Bcl10 and lymphocyte function
The major phenotype of Bcl10-deficient mice is a complete defect in the activation of both B cells and T cells via their antigen receptors. In addition, Bcl10-deficient lymphocytes cannot activate NF-κB via their antigen receptors.18 Correspondingly, lymphocytes from c-Rel-deficient mice cannot be activated via their antigen receptors.38,39 Thus, activation of NF-κB via the BCR and TCR is likely to be the key physiologic function of Bcl10. Our studies provide additional support for that conclusion. We created a Bcl10-ER fusion protein that is functional only in the presence of ligands for the estrogen-binding domain. Addition of β-estradiol to WEHI-231 cells expressing this fusion protein resulted in rapid activation of NF-κB and JNK, but not activation of the Erk or p38 MAP kinases. This shows that the connection of Bcl10 to NF-κB activation downstream of antigen-receptor signaling is a reasonably direct one and does not appear to require any intervening changes in gene expression. Genetic experiments, such as the lack of response of Bcl10-deficient B cells,18 or overexpression experiments examining NF-κB reporter construct activity,10,13,14,17 cannot rule out less direct actions. Our data provide evidence that Bcl10 acts in a biochemical pathway between the BCR and the IKK complex that activates NF-κBs.40-46
The prosurvival function of Bcl10 that we observed required both the CARD domain and the C-terminal domain of Bcl10, which lacks homology to other known proteins.10,11,13-17 The CARD domain is responsible for association with Carma1.44,47 The C-terminal domain was necessary for downstream signaling functions in addition to the protection from BCR-mediated growth arrest and apoptosis. The C-terminal domain of Bcl10 binds to MALT1, which is likely responsible for activating NF-κB.22 Interestingly, expression of the Bcl10 CARD domain alone had a negative effect on WEHI-231 growth and survival. The mechanism of this effect was not studied, but one possibility is that the ectopically expressed CARD domain may act as a dominant negative, lowering signaling from endogenous Bcl10, and thereby inhibiting its positive effects on the cell.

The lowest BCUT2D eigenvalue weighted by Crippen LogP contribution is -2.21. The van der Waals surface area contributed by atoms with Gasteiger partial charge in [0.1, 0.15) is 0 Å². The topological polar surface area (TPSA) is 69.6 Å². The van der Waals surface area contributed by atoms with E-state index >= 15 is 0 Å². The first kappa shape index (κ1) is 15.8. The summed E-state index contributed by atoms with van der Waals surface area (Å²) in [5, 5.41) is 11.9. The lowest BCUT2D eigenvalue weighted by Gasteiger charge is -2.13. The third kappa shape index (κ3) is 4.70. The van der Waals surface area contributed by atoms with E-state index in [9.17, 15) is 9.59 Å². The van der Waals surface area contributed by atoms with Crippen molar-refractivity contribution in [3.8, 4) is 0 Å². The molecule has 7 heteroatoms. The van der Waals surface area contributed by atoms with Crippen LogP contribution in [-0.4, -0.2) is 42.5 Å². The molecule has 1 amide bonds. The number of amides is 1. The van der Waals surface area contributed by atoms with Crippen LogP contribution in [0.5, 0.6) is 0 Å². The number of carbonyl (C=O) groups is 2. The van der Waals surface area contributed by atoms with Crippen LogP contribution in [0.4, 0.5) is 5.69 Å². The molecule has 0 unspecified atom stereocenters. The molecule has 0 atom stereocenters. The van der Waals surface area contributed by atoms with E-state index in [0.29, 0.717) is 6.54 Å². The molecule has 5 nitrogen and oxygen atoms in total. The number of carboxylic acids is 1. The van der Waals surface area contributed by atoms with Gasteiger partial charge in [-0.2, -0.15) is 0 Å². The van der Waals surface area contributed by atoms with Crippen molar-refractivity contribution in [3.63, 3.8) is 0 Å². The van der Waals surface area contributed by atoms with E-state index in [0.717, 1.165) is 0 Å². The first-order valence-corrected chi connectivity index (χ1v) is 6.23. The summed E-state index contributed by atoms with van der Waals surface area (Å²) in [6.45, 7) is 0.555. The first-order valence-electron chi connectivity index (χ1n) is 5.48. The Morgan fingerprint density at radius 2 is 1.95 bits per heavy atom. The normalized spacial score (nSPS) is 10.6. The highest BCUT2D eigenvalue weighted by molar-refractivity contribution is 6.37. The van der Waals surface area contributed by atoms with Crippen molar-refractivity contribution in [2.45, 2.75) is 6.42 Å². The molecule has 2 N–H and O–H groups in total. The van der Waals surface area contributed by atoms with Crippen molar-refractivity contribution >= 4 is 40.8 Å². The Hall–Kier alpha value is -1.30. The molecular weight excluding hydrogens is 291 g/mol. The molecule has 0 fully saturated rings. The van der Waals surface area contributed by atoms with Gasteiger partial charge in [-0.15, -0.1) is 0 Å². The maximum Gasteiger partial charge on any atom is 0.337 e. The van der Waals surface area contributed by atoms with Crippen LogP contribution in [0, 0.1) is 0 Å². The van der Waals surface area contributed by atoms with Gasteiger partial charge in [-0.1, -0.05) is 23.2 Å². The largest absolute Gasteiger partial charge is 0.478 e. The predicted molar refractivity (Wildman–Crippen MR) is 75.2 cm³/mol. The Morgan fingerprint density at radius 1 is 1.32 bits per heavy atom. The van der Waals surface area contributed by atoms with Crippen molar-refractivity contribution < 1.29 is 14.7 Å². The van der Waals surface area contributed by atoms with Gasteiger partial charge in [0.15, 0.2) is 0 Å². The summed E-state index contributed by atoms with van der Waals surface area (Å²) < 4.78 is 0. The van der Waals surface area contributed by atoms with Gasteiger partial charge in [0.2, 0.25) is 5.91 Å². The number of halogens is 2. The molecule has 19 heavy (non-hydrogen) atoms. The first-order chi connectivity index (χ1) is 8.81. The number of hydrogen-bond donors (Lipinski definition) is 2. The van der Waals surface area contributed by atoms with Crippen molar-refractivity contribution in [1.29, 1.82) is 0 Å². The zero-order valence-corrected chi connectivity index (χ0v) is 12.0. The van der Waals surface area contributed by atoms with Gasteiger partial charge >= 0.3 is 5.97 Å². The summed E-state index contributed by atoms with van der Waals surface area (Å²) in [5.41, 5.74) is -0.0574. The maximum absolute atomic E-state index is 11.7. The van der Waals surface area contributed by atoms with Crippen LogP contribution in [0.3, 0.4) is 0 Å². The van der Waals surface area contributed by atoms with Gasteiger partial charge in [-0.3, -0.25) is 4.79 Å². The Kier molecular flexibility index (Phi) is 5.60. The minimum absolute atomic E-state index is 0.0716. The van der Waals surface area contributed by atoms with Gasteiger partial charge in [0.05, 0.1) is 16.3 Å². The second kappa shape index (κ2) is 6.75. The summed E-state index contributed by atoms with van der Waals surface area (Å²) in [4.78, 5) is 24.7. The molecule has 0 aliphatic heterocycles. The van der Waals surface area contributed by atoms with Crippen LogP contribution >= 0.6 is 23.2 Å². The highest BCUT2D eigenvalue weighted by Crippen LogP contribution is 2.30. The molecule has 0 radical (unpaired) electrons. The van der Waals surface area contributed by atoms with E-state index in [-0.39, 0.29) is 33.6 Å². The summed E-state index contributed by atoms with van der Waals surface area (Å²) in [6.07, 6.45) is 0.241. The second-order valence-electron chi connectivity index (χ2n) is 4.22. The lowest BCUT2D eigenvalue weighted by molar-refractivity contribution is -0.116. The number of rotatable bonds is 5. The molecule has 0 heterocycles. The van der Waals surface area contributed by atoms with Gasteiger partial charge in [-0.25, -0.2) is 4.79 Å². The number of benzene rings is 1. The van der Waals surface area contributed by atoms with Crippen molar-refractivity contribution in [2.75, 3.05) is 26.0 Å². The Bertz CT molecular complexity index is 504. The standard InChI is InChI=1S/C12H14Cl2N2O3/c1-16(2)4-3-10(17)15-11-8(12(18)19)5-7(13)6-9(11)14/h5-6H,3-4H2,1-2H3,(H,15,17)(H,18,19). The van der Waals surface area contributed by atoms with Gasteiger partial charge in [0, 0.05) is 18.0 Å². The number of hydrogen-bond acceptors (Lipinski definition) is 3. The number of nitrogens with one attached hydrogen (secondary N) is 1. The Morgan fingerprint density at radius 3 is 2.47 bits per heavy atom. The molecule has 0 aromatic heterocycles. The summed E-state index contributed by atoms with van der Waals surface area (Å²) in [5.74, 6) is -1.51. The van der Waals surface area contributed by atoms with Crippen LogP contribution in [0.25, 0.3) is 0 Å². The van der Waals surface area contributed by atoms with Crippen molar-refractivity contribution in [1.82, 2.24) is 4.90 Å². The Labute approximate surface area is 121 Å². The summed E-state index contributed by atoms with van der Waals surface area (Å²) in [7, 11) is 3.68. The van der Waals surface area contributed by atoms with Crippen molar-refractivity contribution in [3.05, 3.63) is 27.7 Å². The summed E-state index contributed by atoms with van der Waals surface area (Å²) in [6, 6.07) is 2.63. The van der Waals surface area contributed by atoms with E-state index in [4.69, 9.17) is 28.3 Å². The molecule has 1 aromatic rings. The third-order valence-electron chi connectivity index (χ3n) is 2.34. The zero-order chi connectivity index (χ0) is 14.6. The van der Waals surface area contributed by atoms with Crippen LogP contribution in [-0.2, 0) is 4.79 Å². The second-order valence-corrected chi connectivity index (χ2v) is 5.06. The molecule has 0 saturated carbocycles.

We found that the ability of Bcl10 overexpression to rescue WEHI-231 cells from BCR-induced apoptosis was dependent upon activation of NF-κB (Figure 5). This is consistent with previous reports showing that inhibition of the NF-κB pathway enhanced BCR-induced death in WEHI-231 cells,4,48 while augmentation of NF-κB signaling provided protection.49 BCR-induced expression of antiapoptotic factors such as Bcl-xL and A1 have been shown to be dependent upon NF-κB.50,51 The effects of JNK activation by Bcl10 in WEHI-231 cells remains to be examined, but JNK activation is often associated with apoptotic induction.32,52
A striking feature of B-cell development is that immature B cells exhibit a negative response to antigen encounter, whereas mature B cells exhibit a positive response.29,53 This dichotomy is likely important for immunologic tolerance because it provides a mechanism to remove self-reactive B cells from the immune system. In this regard, our finding that overexpression of Bcl10 can prevent the negative response of the immature B-cell line WEHI-231 to BCR stimulation is remarkable. Conversely, B cells deficient in Bcl10 or c-Rel are unable to make a positive response to antigen stimulation.18 It is possible that the high apoptotic sensitivity of normal immature or transitional B cells to BCR stimulation is due to the inability of these cells to activate or maintain NF-κB signaling.54,55 Thus, acquisition of the signaling capacity from the BCR to NF-κB via Bcl10 and associated signaling components may represent a functional milestone during the transition of B cells from the apoptosis-susceptible immature stage to the apoptosisresistant mature stage. Jun and Goodnow53 have recently proposed a similar model to explain tolerogenic signaling versus activation signaling by the BCR, namely that the former involves BCR signaling events not including Bcl10 and NF-κB activation, whereas the latter includes the incorporation of the Bcl10/Carma1 signaling complex.
In summary, the experiments reported here have revealed an antiapoptotic function of Bcl10 in B cells. These results suggest that dysregulated Bcl10 signaling, as occurs following IGH/BCL10 translocation, confers a survival advantage and more activated status to B cells in some circumstances, predisposing them to lymphomagenesis.
Prepublished online as Blood First Edition Paper, May 5, 2005; DOI 10.1182/blood-2004-04-1248.
Supported by the National Institutes of Health (grant AI20038).
The publication costs of this article were defrayed in part by page charge payment. Therefore, and solely to indicate this fact, this article is hereby marked “advertisement” in accordance with 18 U.S.C. section 1734.
We thank Mike Gold (University of British Columbia) for retroviral infection protocols and pMIG-based plasmids, Clifford Lowell for continuing advice and critical reading of the manuscript, and members of our lab, particularly Calvin Yu, and Shiloh Martin for their assistance with this work.